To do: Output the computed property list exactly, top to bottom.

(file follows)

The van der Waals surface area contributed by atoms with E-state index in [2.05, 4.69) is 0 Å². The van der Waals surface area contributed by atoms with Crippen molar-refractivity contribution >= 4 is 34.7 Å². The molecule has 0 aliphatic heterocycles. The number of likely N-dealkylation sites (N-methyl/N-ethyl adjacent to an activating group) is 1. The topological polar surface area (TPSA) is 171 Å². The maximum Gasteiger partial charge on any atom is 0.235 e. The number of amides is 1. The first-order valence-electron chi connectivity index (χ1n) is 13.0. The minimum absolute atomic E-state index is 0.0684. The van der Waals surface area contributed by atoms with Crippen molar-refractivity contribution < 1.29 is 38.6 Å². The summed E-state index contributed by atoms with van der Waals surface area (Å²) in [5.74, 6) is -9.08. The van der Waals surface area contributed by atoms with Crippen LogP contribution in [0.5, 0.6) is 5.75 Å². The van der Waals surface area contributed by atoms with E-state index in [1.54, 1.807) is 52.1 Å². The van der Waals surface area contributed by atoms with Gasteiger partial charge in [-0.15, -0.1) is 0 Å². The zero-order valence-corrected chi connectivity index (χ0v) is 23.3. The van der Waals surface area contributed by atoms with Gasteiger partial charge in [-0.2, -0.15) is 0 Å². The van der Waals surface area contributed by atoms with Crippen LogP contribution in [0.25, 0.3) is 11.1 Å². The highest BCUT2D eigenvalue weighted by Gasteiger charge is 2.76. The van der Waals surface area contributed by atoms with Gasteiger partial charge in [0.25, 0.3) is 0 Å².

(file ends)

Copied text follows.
The van der Waals surface area contributed by atoms with E-state index in [2.05, 4.69) is 0 Å². The van der Waals surface area contributed by atoms with Crippen molar-refractivity contribution >= 4 is 34.7 Å². The molecule has 0 aliphatic heterocycles. The number of likely N-dealkylation sites (N-methyl/N-ethyl adjacent to an activating group) is 1. The topological polar surface area (TPSA) is 171 Å². The maximum Gasteiger partial charge on any atom is 0.235 e. The number of amides is 1. The first-order valence-electron chi connectivity index (χ1n) is 13.0. The minimum absolute atomic E-state index is 0.0684. The van der Waals surface area contributed by atoms with Crippen molar-refractivity contribution < 1.29 is 38.6 Å². The summed E-state index contributed by atoms with van der Waals surface area (Å²) in [5.74, 6) is -9.08. The van der Waals surface area contributed by atoms with Crippen LogP contribution in [0.5, 0.6) is 5.75 Å². The van der Waals surface area contributed by atoms with E-state index in [1.54, 1.807) is 52.1 Å². The van der Waals surface area contributed by atoms with Gasteiger partial charge in [-0.15, -0.1) is 0 Å². The zero-order valence-corrected chi connectivity index (χ0v) is 23.3. The van der Waals surface area contributed by atoms with Gasteiger partial charge in [-0.2, -0.15) is 0 Å². The van der Waals surface area contributed by atoms with Crippen LogP contribution in [0.25, 0.3) is 11.1 Å². The highest BCUT2D eigenvalue weighted by Gasteiger charge is 2.76. The van der Waals surface area contributed by atoms with Gasteiger partial charge in [0.25, 0.3) is 0 Å².